Of the two, intimately connected epistemological challenges to Christian faith that are the topic of this study, the first stems from the view that it should be possible, through reasoned argument based on evidence of some sort, to justify belief in any truth that is professed. As indicated in chapter 1, Christian truths were raditionally grounded or justified in one of two ways. Certain truths, such as the doctrine of the Trinity, were accepted on authority, as having been revealed...

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The Anti-foundationalism of Thiemann

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pp. 49-85

The first challenge to Christian faith with which this book is concerned arose from the Enlightenment and is, in that sense, a modern challenge. The second challenge, which forces the Christian apologist to recognize the mediation of all knowledge, is of more recent origin. It is part of the postmodern enterprise, which maintains a critical stance toward the thinking of the modern...

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Schleiermacher and Absolute Dependence

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pp. 87-115

Michael J. Buckley in At the Origins of Modern Atheism has argued convincingly that a gradual separation of natural theology from metaphysics occurred beginning in the seventeenth century, with the rise of modern science and defenders of theism such as Lessing, Mersenne, and Descartes. For many ancient and medieval philosophers, there were questions about why anything whatsoever existed, questions about the “why” of being itself, which pointed to a completely “other” and transcendent cause...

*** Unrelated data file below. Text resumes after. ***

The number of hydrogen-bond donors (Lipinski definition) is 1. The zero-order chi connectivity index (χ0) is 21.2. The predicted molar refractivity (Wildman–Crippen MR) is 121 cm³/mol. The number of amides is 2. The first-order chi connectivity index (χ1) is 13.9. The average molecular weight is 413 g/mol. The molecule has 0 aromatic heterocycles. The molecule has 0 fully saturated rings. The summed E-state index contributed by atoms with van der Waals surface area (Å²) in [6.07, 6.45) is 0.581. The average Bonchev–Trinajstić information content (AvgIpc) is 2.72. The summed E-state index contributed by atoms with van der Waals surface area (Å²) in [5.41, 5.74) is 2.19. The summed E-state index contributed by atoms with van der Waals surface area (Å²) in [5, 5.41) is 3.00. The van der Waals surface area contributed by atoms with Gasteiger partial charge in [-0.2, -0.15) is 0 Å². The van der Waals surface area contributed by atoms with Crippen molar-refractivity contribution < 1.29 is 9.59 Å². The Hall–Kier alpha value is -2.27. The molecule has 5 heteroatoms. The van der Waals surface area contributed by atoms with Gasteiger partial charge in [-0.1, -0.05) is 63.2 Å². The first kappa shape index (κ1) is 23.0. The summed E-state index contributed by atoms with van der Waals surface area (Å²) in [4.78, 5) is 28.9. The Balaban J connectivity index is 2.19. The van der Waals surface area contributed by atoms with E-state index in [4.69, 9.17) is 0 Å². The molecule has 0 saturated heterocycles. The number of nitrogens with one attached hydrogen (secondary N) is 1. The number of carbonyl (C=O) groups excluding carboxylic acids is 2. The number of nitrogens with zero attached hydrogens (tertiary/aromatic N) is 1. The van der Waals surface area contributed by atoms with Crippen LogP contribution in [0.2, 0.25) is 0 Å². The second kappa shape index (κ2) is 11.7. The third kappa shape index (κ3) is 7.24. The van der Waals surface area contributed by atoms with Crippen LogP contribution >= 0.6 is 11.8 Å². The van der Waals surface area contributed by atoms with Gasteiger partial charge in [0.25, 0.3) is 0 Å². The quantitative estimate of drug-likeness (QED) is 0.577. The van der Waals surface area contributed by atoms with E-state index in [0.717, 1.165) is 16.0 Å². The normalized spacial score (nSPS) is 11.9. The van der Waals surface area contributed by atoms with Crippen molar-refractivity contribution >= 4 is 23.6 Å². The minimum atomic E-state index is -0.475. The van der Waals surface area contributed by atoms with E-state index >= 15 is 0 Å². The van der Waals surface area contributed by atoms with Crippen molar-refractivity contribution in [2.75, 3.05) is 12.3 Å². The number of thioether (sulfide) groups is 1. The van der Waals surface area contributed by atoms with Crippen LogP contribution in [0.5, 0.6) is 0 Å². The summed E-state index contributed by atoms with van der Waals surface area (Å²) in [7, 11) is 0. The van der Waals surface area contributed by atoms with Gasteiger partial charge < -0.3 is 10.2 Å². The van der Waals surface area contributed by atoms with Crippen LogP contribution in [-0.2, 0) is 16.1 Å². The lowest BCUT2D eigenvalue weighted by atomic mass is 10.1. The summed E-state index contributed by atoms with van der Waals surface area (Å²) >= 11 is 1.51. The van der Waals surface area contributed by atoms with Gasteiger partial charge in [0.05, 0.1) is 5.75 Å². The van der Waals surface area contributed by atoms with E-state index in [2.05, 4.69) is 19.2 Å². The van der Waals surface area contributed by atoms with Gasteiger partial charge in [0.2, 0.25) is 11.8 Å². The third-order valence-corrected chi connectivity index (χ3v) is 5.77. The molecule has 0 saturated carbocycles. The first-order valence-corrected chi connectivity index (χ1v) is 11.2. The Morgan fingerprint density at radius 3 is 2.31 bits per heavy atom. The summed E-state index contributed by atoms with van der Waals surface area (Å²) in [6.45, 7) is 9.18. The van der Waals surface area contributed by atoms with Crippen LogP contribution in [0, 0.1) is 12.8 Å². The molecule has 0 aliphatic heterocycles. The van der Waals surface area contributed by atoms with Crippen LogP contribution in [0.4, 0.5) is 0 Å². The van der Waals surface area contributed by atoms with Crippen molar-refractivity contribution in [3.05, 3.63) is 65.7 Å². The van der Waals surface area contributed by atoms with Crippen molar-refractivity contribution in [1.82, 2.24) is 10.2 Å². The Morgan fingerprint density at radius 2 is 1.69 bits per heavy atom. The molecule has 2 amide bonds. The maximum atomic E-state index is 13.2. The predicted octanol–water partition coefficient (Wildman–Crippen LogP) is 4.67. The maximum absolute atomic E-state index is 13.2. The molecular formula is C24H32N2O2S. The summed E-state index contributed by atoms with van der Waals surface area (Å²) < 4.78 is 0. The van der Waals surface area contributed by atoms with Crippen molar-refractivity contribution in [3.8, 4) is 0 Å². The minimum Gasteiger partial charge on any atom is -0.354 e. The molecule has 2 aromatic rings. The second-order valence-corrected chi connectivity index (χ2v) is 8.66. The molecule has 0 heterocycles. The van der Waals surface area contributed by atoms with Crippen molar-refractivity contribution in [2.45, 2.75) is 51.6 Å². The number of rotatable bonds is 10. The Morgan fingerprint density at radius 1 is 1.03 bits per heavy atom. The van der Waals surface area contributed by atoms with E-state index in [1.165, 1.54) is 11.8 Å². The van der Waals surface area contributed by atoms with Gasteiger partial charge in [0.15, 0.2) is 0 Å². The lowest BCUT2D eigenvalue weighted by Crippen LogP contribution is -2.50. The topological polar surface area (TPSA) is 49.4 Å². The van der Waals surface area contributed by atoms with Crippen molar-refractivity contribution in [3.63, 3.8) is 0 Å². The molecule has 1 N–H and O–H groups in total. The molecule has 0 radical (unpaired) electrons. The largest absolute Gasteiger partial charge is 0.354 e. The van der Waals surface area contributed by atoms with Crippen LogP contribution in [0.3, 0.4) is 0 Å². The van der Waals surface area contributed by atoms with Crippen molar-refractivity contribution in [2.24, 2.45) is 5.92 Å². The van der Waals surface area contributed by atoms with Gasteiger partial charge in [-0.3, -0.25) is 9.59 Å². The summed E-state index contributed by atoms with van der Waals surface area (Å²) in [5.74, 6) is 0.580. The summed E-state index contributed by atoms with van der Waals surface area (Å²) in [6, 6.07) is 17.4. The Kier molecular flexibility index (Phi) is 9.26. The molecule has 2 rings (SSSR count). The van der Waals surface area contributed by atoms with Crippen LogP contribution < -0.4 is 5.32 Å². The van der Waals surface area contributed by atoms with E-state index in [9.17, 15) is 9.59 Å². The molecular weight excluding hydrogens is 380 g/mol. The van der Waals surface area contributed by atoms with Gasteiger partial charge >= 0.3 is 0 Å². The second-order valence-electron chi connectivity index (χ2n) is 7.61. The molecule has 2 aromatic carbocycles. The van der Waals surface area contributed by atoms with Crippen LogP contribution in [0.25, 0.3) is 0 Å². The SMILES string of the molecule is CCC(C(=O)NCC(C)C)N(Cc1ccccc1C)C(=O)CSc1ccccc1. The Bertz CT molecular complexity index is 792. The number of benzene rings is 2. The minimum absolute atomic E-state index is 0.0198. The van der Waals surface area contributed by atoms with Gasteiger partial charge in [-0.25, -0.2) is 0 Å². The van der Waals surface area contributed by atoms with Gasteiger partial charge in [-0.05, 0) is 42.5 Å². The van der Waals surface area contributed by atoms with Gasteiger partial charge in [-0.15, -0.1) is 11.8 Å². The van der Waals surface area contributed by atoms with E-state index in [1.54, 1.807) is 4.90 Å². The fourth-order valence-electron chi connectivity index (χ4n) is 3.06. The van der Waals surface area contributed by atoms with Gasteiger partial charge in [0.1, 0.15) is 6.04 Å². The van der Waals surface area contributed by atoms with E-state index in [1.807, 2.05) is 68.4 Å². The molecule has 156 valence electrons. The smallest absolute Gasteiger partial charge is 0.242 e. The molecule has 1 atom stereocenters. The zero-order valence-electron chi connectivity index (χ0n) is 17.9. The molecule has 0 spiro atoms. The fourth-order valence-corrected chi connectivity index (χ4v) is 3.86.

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Rahner’s “God”

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pp. 117-138

In portraying the consciousness of God as the permanent background to human conscious experience, Schleiermacher has provided a way of thinking about knowledge of God without compromising the notion that knowledge of God is radically distinct from knowledge of finite objects. It recognizes the infinite difference between the transcendent and the transcended, and yet allows for the claim that knowledge of God is mediated by the finite. The aim in this...

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An Alternative Approach

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pp. 139-156

We now arrive at the question of how Rahner and Schleiermacher understand the relationship between God and the world. It is already evident that neither treats the world and God as parallel realities. Each in his different way has described the consciousness of God as the permanent background to human conscious experience. Rahner has explicitly stated that transcendental experience...

Notes

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pp. 157-172

Select Bibliography

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pp. 173-177

INDEX

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pp. 179-188


E-ISBN-13: 9780268082642
E-ISBN-10: 0268082642
Print-ISBN-13: 9780268031770
Print-ISBN-10: 0268031770

Page Count: 200
Publication Year: 2008

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Subject Headings

  • Knowledge, Theory of (Religion).
  • Apologetics.